These are my notes from More Realtime, a talk by Daniel Shaw given on July 2, 2012 at NodeConf. You can follow Daniel on twitter @dshaw or on github: http://github.com/dshaw
There's more and more talk about deploying socket.io in production and 1.0 will make that more reliable and more resilient. I'm at Voxer right now, but not really going to talk too much about that today; I'm going to talk more about historical stuff on socket.io in realtime.
Socket.io RedisStore is awesome. You know what's cooler than one process or a cluster of processes? A cluster of servers where I can bring to bear 20,000 users. I was working at a startup that was using socket.io to do real-time video, and we needed to be able to support media stars who would come and interact with the service, and we needed to be able to deploy thousands and thousands of users at the same time to a single event, managed by socket.io.
Store is kind of an artifact of Express, and there's a simple key/value store. Use that; don't attach it to the socket object. You'll benefit from using the abstraction even if you're hacking on things in memory when you deploy to production and you're able to use an external store.
The real sexy part of RedisStore is the pub/sub inter-process dispatch that is facilitated with Redis PubSub in the background. When you emit an event to your connected users, anybody who is subscribed to a particular room or event will receive it, whatever server they are attached to.
The problem with RedisStore up until now, is that you're basically on your own. Once in a while people come to the socket.io list and ask "How the hell do I do this?" Today, we're releasing documentation with some production tips. Go hit that up and find info on how to use it.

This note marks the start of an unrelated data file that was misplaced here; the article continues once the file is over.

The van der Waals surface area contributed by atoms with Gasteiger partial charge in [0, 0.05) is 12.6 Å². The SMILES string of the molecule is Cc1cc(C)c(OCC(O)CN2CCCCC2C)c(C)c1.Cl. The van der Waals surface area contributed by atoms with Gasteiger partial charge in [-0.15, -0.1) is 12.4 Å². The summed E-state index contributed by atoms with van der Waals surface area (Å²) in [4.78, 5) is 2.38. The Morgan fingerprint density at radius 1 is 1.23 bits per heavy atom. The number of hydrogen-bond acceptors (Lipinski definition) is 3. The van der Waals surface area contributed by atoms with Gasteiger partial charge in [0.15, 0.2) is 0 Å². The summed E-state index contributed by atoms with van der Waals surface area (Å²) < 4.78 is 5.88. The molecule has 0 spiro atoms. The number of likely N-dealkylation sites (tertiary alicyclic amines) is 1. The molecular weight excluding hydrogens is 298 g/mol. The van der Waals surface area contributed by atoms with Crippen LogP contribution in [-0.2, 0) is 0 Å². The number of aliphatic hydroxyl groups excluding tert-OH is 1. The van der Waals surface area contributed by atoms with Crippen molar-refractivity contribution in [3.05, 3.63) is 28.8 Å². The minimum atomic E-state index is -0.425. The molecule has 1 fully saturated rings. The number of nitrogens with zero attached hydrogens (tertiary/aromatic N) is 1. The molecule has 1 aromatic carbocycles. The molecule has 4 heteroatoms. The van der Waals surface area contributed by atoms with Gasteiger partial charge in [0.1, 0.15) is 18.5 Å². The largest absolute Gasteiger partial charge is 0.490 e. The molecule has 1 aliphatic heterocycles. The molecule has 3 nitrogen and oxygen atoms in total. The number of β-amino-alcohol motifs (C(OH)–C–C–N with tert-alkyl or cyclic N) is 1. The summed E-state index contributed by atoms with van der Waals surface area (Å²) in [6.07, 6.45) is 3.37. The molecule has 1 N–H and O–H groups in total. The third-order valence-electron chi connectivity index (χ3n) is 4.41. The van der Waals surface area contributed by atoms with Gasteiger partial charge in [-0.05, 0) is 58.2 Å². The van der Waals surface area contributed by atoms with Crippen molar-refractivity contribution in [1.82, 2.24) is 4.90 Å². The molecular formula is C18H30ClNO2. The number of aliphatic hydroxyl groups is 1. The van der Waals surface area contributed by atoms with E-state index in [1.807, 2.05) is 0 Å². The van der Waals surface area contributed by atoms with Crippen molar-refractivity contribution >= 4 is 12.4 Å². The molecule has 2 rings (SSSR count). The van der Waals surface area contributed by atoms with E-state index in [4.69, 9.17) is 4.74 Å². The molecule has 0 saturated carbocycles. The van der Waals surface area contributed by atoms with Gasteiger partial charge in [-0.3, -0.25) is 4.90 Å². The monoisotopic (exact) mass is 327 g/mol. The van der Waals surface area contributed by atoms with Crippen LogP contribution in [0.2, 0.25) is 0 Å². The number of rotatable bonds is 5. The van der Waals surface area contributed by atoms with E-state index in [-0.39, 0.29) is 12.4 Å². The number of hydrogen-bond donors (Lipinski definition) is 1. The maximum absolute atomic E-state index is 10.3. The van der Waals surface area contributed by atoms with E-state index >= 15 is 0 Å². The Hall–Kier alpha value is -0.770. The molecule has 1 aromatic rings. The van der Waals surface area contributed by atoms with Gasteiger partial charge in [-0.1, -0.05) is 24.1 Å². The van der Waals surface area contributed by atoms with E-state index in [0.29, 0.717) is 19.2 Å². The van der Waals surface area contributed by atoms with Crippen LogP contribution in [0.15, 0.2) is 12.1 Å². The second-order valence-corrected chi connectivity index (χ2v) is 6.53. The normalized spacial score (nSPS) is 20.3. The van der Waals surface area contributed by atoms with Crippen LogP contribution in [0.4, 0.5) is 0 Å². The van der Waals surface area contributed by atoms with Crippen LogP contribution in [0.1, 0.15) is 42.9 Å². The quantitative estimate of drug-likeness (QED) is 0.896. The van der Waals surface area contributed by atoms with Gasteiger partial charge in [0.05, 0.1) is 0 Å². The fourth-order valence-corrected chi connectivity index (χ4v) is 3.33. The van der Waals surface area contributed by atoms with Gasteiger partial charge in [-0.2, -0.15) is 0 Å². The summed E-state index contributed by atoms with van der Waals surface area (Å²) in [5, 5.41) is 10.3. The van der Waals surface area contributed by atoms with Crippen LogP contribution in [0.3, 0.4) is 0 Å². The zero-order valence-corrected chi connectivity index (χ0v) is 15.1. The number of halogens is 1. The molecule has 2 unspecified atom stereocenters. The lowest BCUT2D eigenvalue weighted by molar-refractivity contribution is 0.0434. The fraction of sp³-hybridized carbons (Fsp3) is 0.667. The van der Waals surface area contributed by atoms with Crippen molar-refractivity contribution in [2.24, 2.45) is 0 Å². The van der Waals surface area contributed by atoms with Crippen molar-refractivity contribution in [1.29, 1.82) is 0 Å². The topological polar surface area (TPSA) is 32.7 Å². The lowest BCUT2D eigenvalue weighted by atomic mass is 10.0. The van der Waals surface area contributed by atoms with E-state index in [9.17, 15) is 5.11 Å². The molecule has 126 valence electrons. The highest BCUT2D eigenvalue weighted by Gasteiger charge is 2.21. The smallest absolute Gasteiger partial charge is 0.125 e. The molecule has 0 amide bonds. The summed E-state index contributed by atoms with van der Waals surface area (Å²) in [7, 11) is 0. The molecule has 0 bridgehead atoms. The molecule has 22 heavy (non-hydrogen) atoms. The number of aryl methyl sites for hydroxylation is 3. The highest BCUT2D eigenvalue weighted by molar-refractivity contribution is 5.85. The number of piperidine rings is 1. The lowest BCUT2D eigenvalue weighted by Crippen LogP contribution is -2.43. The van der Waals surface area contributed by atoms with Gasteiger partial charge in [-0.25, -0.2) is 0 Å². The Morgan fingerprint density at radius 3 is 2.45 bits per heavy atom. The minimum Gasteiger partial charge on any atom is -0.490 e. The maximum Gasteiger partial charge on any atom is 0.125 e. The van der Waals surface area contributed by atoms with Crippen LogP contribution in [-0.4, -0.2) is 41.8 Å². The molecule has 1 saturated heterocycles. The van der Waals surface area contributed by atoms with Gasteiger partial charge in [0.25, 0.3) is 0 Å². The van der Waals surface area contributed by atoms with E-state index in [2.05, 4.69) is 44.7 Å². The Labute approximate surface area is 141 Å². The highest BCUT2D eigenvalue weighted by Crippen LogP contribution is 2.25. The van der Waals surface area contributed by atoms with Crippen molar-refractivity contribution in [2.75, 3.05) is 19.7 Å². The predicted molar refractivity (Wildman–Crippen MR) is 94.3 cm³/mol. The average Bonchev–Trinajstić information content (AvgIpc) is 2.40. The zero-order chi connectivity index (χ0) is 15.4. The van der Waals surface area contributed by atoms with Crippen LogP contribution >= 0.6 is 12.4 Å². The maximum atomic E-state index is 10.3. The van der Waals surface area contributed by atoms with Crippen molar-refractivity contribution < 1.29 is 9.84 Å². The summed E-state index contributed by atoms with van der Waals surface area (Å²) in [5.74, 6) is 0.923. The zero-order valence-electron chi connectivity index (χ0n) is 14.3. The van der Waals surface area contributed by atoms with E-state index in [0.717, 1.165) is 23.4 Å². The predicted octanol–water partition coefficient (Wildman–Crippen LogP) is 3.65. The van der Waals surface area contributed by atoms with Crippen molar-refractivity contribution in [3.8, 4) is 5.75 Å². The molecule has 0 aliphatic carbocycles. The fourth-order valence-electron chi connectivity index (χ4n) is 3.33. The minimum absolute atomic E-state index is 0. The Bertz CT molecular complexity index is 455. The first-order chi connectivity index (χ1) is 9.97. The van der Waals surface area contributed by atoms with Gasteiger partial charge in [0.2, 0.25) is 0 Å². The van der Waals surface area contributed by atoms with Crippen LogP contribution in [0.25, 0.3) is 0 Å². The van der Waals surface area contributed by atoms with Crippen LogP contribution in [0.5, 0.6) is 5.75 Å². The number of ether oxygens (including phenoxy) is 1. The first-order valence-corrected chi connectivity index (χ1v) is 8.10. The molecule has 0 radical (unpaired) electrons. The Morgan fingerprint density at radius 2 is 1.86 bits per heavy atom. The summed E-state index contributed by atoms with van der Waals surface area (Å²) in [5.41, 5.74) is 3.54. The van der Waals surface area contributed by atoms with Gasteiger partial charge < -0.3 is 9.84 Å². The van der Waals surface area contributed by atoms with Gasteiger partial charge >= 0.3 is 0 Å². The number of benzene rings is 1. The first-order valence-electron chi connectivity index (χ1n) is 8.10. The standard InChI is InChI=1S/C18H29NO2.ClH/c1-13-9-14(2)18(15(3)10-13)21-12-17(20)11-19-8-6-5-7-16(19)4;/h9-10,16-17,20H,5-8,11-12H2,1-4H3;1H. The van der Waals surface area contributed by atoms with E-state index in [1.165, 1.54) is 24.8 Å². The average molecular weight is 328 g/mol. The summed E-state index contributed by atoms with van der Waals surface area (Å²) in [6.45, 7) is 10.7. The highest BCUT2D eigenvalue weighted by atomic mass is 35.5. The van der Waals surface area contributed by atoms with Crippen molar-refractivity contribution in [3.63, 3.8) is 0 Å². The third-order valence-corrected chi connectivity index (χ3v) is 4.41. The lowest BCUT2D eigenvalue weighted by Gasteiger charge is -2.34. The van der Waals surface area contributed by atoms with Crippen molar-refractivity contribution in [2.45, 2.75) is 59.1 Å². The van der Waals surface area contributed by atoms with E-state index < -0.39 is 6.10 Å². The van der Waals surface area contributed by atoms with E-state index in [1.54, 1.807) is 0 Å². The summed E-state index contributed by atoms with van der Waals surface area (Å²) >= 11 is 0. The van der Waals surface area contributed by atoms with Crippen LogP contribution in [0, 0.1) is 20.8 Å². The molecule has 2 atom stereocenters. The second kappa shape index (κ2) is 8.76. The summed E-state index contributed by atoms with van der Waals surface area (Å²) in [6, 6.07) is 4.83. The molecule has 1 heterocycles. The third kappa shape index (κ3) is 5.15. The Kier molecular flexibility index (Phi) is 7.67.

Traditional socket.io is tied to a web server. That applies to the old school: Express + Socket.io as it does to the newest such as Tako. But your apps are so much more! With Socket.io-Announce you can tie your app to something way back in your DMZ or a stream of stock quotes coming off a wire somewhere deep in your architecture.
This is a cool new thing I'm releasing today. Redis is awesome. It's a great architectural fit for node. It just makes node work. A couple weeks ago there was a project that made the rounds on HN called RedisLive. It provides a level of visibility into what your Redis server is actually doing. But, it's bad. We could never deploy this. If you go to the Redis website and look up monitor, there's details that say that if you're running Monitor you could be cutting your I/O by up to 50%. We're already maxing out our Redis processes; we just can't do that. Monitor can't come into a real production equation.
But, a lot of the information that's exposed that's actually interesting is available through a command called info. Redis Monitor allows you to send very small deltas of information over the wire. I think you'll find it really useful without abusing your Redis server, because Redis is essential to our mix and doing less of it sucks.